Just as we have faced other global threats with defense, diplomacy and development, so, too, must we use these tools to prevent violent extremism. Understanding the underlying “drivers” and identifying effective responses to address the root causes of the spread of violent extremism is critical. USAID is in a unique position as the United States Government’s lead development agency to address these underlying drivers. It is not an “either” “or” question of which tool to use, but rather a matter of effectively utilizing all of the elements of what we know to work. With that said, USAID’s efforts are essential but not sufficient. We must engage in a comprehensive approach in order to defeat this growing threat.

Mardi, March 15, 2016

For less than one percent of the federal budget, the President’s request keeps us on this path. The request will provide the resources we need to deliver against our most urgent priorities and to advance our mission of ending extreme poverty and promoting resilient, democratic societies around the world while remaining consistent with the levels set in the 2015 Bipartisan Budget Act. Overall, the FY 2017 budget request for the State Department and USAID is $50.1 billion, $35.2 billion of which is Enduring, and $14.9 billion of which is Overseas Contingency Operations (OCO) funding.

Mardi, March 1, 2016

As a core pillar of American leadership and power, global development works together with defense and diplomacy to advance our interests and values abroad, and to protect the American people at home. With less than one percent of the federal budget, USAID supports critical development activities and the courageous development professionals who carry them out in challenging, often dangerous, conditions every day. In total, the President’s funding request for accounts from which USAID administers assistance is $22.7 billion. $11.0 billion of this total is in core USAID-managed accounts: 1) Development Assistance; 2) Global Health Programs-USAID; 3) International Disaster Assistance; 4) Food for Peace Title II; 5) Transition Initiatives; 6) Complex Crises Fund and 7) USAID Administrative Expense accounts.

Jeudi, February 11, 2016

Social development and economic growth in Central America have been stymied by a dramatic rise in crime and violence — particularly in the Northern Triangle countries of El Salvador, Guatemala and Honduras. While the homicide rate has declined in Honduras, it is still unacceptably high. In El Salvador, the statistics from 2015 are truly alarming — over 100 murders per 100,000 people. This surpasses the murder rate at the peak of El Salvador’s civil war in the 1980s.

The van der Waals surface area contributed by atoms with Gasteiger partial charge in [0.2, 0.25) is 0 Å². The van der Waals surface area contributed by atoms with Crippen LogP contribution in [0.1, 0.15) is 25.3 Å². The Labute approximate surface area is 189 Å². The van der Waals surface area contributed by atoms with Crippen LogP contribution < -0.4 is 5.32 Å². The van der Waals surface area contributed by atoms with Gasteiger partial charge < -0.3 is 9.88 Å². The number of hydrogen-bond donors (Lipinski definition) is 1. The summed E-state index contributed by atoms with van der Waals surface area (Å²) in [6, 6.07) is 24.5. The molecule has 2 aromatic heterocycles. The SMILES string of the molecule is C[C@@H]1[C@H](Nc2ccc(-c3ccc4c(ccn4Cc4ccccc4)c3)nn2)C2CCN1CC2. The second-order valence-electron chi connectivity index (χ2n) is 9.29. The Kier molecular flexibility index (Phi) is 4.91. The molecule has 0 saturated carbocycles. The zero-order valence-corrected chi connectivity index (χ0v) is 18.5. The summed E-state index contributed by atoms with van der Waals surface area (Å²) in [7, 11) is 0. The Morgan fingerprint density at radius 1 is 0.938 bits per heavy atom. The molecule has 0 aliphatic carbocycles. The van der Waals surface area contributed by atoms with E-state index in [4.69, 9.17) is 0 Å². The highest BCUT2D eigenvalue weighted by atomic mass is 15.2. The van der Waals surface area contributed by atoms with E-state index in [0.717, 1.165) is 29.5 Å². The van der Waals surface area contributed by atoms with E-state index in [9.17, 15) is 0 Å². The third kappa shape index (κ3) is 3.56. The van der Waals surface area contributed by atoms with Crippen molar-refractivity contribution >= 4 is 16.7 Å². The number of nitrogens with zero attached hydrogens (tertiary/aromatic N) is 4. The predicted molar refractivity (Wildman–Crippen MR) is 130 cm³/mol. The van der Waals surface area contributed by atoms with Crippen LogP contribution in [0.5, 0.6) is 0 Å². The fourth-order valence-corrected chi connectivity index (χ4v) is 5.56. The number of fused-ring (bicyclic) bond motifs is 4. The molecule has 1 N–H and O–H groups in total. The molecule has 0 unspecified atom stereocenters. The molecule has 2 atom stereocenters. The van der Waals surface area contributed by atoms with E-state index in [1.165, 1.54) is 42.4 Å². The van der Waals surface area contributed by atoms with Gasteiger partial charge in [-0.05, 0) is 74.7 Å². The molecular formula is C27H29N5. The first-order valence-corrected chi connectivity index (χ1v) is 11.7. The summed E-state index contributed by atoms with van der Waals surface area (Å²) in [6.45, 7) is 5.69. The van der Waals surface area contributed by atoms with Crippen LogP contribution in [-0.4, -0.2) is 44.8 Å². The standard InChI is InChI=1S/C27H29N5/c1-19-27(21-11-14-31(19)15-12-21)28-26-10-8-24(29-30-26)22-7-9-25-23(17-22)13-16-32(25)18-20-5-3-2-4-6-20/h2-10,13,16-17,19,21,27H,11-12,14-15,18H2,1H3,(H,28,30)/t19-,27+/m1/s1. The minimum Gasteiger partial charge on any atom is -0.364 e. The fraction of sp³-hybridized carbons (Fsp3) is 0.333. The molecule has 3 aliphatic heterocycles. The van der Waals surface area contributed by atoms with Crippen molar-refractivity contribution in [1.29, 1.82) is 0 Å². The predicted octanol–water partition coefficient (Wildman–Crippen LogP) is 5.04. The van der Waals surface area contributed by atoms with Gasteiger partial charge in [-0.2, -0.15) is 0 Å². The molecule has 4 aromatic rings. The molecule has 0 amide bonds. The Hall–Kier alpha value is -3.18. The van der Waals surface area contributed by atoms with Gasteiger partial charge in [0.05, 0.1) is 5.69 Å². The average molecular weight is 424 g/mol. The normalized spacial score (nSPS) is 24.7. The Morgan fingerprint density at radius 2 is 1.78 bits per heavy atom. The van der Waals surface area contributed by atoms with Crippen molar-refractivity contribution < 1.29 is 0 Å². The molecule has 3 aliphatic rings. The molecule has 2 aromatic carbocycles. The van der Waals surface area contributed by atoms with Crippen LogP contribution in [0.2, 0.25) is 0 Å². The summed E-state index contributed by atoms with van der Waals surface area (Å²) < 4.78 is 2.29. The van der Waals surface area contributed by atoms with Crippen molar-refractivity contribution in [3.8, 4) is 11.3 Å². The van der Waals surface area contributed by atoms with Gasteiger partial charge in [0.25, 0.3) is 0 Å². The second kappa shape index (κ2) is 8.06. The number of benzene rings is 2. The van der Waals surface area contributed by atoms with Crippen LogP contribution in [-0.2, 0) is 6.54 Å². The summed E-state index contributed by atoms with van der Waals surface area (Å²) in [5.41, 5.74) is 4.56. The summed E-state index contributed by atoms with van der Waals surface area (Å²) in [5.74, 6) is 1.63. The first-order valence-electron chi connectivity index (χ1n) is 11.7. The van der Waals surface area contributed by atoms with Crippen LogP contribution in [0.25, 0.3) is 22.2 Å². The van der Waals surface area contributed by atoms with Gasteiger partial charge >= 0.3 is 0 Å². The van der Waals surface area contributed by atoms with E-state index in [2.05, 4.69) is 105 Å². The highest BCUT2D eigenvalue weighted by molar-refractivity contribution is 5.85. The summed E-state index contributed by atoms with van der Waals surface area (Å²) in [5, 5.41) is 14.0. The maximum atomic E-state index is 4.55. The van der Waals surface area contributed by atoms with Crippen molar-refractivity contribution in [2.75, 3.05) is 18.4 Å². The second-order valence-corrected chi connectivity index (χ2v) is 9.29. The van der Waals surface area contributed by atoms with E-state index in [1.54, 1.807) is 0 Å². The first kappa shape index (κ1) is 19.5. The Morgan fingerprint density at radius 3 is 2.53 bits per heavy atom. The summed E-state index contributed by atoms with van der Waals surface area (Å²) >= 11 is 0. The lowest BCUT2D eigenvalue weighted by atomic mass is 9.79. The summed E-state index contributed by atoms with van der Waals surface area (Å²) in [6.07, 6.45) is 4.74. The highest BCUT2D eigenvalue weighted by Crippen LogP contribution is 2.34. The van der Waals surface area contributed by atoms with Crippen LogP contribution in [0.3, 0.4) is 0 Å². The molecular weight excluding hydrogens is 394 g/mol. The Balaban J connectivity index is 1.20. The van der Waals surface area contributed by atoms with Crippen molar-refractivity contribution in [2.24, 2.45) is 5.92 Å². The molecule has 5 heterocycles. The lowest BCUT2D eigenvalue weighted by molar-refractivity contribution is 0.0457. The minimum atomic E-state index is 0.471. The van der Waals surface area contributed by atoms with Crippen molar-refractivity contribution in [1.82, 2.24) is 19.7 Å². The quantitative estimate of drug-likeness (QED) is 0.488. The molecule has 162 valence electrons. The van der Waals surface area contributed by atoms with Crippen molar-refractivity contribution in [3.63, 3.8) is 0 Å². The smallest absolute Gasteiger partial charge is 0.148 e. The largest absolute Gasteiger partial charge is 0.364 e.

The recent wave of insecurity is rooted in increased gang violence and international crime, as well as deep-seated issues of social and economic inequity, and lack of economic opportunity for vast segments of society. Economic productivity in Central America has grown slowly over the last decade, and underemployment hovers between 30 and 40 percent in the Northern Triangle.

Mercredi, February 10, 2016

On Monday, the President announced his intent to submit a Fiscal Year 2016 supplemental request to aggressively respond to the Zika virus outbreak. USAID is included in this request so that we can help countries affected by the Zika virus respond and protect their citizens. In my testimony today, I will describe what USAID is prepared to do with existing and supplemental resources to respond as part of an interagency effort, discuss Zika within the context of the challenges of infectious diseases and the, and share what we and other partners are doing to help countries around the world prevent, detect and respond to infectious diseases.

Mercredi, February 3, 2016

The U.S. Government employs a whole-of-government approach to address the complex problem of Wildlife Trafficking. We work closely with other government agencies, including the Bureau of International Narcotics and Law Enforcement Affairs, to ensure that programs are coordinated and streamlined. These efforts avoid programmatic overlap and enhance effectiveness by incorporating our respective technical and operational strengths.

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Last updated: June 17, 2015